Mediation included a full day of discussions at my office, a visit to the site, numerous phone calls and e-mails, and a concluding full day session near the Santa Monica Courthouse the day before the action was set to commence trial. I was ultimately able to coordinate a settlement between the parties which provided for removal of the unauthorized structure, repair to the rooftop and lower units, a contribution for the cost of this work from the HOA’s insurer, and dismissal of the lawsuit.

3. Construction Disputes

Fabricator Claim for Extra Work Charges:

A sheet metal fabricator sued the owner of a three industrial size stainless steel tanks for the costs of extra work performed in grinding and polishing the tanks’ inside portions. The extra costs were more than 150% of the agreed contract amount for the project. The fabricator claimed the extra costs resulted from changed scope and limited access to the tanks. The tank owner contended that the extra costs were unreasonable and not sufficiently documented.

During the course of full day mediation, I worked with the parties to help them better understand the contentions of the other side, and the strengths and weaknesses of their positions. This led a settlement which provided for an additional payment to the fabricator, satisfactory to both parties, and a dismissal of the litigation.

Subcontractor Claim for Final Payment:

A concrete subcontractor sought final payment for work it had performed in the construction of a public works residential project. The owner and general contractor contended that there were defects in the subcontractor’s workmanship resulting in potential long-term impacts to the structural elements of the building.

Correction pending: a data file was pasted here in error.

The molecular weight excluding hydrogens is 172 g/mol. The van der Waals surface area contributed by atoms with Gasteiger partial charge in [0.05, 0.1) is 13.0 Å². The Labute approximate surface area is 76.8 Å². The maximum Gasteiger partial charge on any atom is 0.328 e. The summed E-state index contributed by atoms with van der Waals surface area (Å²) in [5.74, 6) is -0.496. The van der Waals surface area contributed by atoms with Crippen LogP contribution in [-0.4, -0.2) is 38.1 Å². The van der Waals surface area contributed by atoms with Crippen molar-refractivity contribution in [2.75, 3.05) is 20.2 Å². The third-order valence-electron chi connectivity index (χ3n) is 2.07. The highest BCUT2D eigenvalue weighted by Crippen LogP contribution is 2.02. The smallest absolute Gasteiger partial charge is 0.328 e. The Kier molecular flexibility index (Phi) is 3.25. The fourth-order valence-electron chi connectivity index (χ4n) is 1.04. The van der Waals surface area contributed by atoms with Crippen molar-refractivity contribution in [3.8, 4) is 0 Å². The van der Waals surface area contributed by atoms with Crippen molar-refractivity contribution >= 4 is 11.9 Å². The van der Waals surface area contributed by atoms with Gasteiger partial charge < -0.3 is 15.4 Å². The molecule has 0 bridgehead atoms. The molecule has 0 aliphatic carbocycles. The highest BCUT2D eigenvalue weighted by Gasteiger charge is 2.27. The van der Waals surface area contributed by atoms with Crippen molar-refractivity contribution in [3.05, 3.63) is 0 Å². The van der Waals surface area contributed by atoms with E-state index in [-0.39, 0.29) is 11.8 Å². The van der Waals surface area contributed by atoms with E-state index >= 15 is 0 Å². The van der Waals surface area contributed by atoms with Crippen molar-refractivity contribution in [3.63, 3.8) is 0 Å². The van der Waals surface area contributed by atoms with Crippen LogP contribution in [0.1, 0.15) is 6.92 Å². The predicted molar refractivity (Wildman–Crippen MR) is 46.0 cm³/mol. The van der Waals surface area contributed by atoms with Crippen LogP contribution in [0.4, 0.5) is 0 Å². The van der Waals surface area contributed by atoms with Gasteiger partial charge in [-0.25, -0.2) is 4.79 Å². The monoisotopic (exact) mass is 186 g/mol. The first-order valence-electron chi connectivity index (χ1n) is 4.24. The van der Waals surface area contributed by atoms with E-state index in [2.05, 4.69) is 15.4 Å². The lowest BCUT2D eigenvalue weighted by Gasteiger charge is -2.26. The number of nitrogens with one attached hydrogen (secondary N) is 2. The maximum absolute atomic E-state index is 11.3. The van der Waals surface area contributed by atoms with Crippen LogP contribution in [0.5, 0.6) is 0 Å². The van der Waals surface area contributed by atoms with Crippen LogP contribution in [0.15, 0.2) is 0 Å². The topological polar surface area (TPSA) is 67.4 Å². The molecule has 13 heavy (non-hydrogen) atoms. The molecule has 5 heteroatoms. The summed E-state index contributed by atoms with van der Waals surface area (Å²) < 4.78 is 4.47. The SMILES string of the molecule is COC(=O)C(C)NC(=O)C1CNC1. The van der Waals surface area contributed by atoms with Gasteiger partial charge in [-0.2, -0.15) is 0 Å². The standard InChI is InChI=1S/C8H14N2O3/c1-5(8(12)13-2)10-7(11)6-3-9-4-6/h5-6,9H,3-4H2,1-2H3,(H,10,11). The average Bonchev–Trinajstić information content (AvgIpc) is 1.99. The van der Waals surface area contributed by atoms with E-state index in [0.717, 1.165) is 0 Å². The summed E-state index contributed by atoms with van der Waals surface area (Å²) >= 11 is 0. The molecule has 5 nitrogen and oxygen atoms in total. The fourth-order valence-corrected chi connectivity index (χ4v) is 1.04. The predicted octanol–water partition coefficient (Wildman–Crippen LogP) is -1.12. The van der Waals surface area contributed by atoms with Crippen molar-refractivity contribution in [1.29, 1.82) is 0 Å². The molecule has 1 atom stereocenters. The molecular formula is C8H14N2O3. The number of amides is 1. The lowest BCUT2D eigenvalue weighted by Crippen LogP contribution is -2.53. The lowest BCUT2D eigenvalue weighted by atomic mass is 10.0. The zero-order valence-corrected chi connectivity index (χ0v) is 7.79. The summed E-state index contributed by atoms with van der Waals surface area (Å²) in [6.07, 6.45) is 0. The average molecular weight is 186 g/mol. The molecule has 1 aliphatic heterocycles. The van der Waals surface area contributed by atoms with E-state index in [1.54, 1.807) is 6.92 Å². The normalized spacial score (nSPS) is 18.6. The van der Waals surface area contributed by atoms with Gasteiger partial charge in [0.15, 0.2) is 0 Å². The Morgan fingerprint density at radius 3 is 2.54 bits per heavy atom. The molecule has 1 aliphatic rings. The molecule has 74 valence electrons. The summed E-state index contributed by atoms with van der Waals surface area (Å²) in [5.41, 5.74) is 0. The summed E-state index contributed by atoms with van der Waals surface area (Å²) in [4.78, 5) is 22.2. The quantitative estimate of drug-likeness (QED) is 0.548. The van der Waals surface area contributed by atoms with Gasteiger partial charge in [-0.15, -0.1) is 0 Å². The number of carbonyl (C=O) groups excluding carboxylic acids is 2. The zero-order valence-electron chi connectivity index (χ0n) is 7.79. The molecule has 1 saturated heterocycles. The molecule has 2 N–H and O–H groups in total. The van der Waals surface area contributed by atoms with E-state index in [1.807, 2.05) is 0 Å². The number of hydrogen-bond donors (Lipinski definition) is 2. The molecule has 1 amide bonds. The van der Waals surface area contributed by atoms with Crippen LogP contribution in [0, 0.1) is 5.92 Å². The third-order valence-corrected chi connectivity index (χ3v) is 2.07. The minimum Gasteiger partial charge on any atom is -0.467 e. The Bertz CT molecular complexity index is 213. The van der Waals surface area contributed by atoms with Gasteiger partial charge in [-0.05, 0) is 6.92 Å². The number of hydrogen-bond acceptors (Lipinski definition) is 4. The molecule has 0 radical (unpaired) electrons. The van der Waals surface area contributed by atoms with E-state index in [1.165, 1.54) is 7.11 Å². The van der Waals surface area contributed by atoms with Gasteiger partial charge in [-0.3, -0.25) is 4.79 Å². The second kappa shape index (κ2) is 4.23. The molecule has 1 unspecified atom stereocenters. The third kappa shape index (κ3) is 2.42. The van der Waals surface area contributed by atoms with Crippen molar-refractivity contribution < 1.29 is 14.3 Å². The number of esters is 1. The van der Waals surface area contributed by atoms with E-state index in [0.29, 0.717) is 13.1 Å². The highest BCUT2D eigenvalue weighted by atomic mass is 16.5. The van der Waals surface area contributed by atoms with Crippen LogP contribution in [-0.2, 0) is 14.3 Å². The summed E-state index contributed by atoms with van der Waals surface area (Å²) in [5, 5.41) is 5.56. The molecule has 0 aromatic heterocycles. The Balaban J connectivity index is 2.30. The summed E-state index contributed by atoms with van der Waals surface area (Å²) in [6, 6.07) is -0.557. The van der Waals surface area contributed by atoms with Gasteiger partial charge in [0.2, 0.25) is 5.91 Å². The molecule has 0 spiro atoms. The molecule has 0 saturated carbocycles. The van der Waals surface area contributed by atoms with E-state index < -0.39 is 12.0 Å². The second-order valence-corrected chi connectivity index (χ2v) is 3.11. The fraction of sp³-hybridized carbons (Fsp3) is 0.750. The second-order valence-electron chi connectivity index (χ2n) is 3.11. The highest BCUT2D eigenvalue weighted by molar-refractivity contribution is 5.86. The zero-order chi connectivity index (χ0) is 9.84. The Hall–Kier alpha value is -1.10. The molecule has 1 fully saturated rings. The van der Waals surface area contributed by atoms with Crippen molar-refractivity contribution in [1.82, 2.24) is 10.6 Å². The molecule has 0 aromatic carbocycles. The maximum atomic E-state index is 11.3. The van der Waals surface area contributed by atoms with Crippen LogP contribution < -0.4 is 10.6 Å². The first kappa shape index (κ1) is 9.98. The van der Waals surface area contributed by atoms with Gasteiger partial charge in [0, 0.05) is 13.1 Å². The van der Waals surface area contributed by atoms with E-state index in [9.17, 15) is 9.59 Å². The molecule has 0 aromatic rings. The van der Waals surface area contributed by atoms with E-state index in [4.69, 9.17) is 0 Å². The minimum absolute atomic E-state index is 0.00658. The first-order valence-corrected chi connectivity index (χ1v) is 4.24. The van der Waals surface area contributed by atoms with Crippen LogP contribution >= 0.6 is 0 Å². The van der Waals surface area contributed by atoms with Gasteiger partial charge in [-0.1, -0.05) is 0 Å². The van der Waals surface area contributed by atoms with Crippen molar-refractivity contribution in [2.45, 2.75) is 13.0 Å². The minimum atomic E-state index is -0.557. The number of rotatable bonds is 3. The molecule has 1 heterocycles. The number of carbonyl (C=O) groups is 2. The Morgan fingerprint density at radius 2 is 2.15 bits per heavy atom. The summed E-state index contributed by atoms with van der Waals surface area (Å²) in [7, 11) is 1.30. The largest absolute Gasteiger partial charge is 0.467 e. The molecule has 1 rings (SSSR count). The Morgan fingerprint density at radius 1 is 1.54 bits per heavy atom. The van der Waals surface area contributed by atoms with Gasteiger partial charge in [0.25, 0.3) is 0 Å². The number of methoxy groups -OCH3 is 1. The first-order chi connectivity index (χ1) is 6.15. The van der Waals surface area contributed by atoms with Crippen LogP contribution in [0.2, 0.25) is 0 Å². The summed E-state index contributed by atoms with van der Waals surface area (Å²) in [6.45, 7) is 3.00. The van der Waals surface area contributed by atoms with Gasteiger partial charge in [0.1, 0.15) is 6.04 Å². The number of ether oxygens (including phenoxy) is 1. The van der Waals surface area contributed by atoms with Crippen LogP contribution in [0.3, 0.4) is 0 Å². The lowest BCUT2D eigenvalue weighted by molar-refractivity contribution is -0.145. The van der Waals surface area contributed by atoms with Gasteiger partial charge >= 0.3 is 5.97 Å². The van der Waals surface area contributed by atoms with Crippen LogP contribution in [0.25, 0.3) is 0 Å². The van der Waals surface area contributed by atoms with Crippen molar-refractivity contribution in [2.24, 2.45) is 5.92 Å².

Over the course of a full day mediation, I was able to resolve the dispute by assisting the parties in reaching a settlement which provided for resolution of the known disputes, including a final payment to the subcontractor, and a reservation of rights with regard to any future indemnity claims for unknown defects.

Dispute Over Multi-Million Dollar Beachfront Home:

A dispute arose between the homeowner, engineer and architect over the construction of a multi-million dollar beachfront home in Ventura. The homeowner contended that the structural elements of the home, as designed, were insufficient to support the upper stories of the home. The design professionals disputed this and asserted claims for non-payment by the homeowner.

During the course of a full day mediation, I was able to effectuate a communication process that allowed for a discounted final payment to the design professionals and an understanding by the homeowner that there were no current issues with the home. However, if any such issues arose in the future, the settlement provided that those claims could still be asserted against the design professionals.